In other words, are you generating enough potential sales (leads), converting enough leads (closing), selling profitable work (pricing) and managing production costs (efficiency)?

Let’s go deeper into each area, with just a few considerations.

a. Leads:

  • Are you bringing in enough leads or new business?
  • Are you relying only on word-of-mouth?
  • Are you using other means to advertise (social media, business groups, print/billboard, etc.)?
  • Are you building strategic relationships with other service providers?
  • Do you have a marketing strategy and invest in it consistently?

b. Closing:

  • If you have a lot of leads, are you skilled in closing enough of them?
  • Do you establish professionalism during client engagements?
  • Do you offer value to prospective clients and to the marketplace?
  • Are you known in your community as a value-adding tree service?
  • Do you offer favorable payment options?

C. Pricing:

  • You may be closing new sales, but are you pricing jobs right?
  • Do you understand your numbers (overhead, operating expenses, revenue per hour, key performance indicators (KPIs)?
  • Are you considering as many job variables as possible when bidding?
  • Are you considering the costs of machinery and skilled labor when pricing?

d. Efficiency:
Are you efficient in managing costs and reducing overruns?
Is your crew equipped with the right skills and machinery?
Is your crew underskilled for the type of jobs you get?

4. Discover strategic partnerships

The relationships you build can send you up higher and quicker than an SRT climbing system. Maybe you don’t want or can’t handle all that comes along with additional equipment, crews and overhead. If you have skills, find the people with the jobs. Or, If you have jobs, find the people with the skills.

If you choose to focus on advanced climbing and not acquire heavy machinery, partner with the individuals with the necessary equipment. If you have marketing and sales skills but lack a production team, find a reputable tree service that can fulfill the work. Strategic partnerships facilitate this combination of resources, helping you conserve your greatest asset – time – which allows the creation of more efficiency and profit for all parties.

Strategic partnerships can extend to other organizations as well. Have you considered aligning with urban forestry and tree care education groups to share knowledge and build long-term professional relationships? This can open doors and expand your career in arboriculture.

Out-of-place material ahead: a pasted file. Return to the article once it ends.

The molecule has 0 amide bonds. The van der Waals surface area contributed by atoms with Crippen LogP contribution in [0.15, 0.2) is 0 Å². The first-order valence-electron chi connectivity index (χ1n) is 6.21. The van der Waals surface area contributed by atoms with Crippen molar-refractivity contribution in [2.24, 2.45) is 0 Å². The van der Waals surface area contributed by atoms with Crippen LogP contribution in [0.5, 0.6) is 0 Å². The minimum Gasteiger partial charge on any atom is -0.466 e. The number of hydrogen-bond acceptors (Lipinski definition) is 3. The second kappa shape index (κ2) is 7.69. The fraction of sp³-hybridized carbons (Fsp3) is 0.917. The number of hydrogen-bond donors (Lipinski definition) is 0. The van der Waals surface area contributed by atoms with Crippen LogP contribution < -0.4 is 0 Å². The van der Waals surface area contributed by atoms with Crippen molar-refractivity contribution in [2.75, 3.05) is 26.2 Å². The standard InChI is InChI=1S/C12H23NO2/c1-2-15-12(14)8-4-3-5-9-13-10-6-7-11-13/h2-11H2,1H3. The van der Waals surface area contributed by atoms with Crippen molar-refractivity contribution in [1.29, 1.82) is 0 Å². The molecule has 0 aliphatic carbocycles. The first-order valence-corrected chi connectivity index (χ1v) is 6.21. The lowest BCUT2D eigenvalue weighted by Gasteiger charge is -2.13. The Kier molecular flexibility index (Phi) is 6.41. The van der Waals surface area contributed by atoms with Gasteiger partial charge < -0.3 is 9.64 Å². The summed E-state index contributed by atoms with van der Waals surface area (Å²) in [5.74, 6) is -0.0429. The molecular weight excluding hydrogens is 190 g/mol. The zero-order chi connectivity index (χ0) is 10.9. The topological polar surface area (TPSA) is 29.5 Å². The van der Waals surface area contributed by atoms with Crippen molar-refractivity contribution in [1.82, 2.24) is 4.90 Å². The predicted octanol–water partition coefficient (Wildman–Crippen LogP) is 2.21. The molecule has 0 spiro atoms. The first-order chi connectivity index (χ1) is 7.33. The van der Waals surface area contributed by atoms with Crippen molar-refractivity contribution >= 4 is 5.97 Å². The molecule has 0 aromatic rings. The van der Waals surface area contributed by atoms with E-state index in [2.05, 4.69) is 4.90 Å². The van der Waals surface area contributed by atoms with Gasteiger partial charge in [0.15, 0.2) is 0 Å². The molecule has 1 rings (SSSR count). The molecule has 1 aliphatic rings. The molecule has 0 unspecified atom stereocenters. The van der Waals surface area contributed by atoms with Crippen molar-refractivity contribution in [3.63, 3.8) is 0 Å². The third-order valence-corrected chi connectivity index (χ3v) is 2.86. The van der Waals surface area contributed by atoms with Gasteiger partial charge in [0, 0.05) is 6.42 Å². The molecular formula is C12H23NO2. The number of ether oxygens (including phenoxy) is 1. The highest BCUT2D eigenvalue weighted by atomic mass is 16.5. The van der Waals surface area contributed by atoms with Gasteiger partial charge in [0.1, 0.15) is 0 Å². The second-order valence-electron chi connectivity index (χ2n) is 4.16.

5. Upgrade your education

Advance your knowledge and education. This could include obtaining new certifications, licenses or credentials. Provide opportunities for learning, not just for yourself, but for your crew as well. This can keep them engaged in their work, while allowing them to see themselves developing a career or working in their calling, not just doing another back-breaking job.

Credentials are more than nice pieces of paper to frame and put on your wall. Begin to look at credentials/licenses as revenue opportunities for your company, regardless of whether it’s just you, a lean operation or a large crew.

Let’s look at a couple of examples. With a pesticide applicator’s license, you can create a recurring revenue stream. With a commercial driver’s license (CDL), not only can you haul for others, but you also can take on bigger jobs for your own company and handle larger pieces of equipment and machinery that can help move more weight, capital or assets in shorter amounts of time.

You could create goals to achieve new credentials within set timeframes for yourself, your team and your service. Furthering your education enables you to consult, train or even provide additional services, such as plant health care. These new skills can enhance the value of your company or develop new revenue streams to facilitate sales growth.

New heights

Take advantage of the five mentioned strategies to create new opportunities for your tree service. Continue to think outside the box while adhering to sound business principles. It’s all about engaging your creativity and implementing systems to build a tree service that produces value for all stakeholders.

The tree care industry flows with endless opportunity. Whether you are a consulting arborist, production climber, business owner, industry trainer, investor or instructor, you can create your own market or niche by integrating your own unique talents and abilities within what you do.

Edward Morrow is an ISA Certified Arborist and holds the Tree Risk Assessment Qualification (TRAQ) credential. He uses his experiences as an accountant, arborist and author to help tree care professionals better understand business while creating sustainable careers in arboriculture. He developed TREE S.T.A.R.S., an arborist adventure novel, to inspire tree care professionals and bring public awareness to the importance of arboriculture.

Check out his earlier article, “Arborist Accounting: It’s All About the Numbers,” in the July 2019 issue of TCI Magazine. Go to and, under the Resources tab, click Magazine Archive and scroll down to the issue. Or go to this page in the digital version of the magazine, under the Current Issue tab, and click here.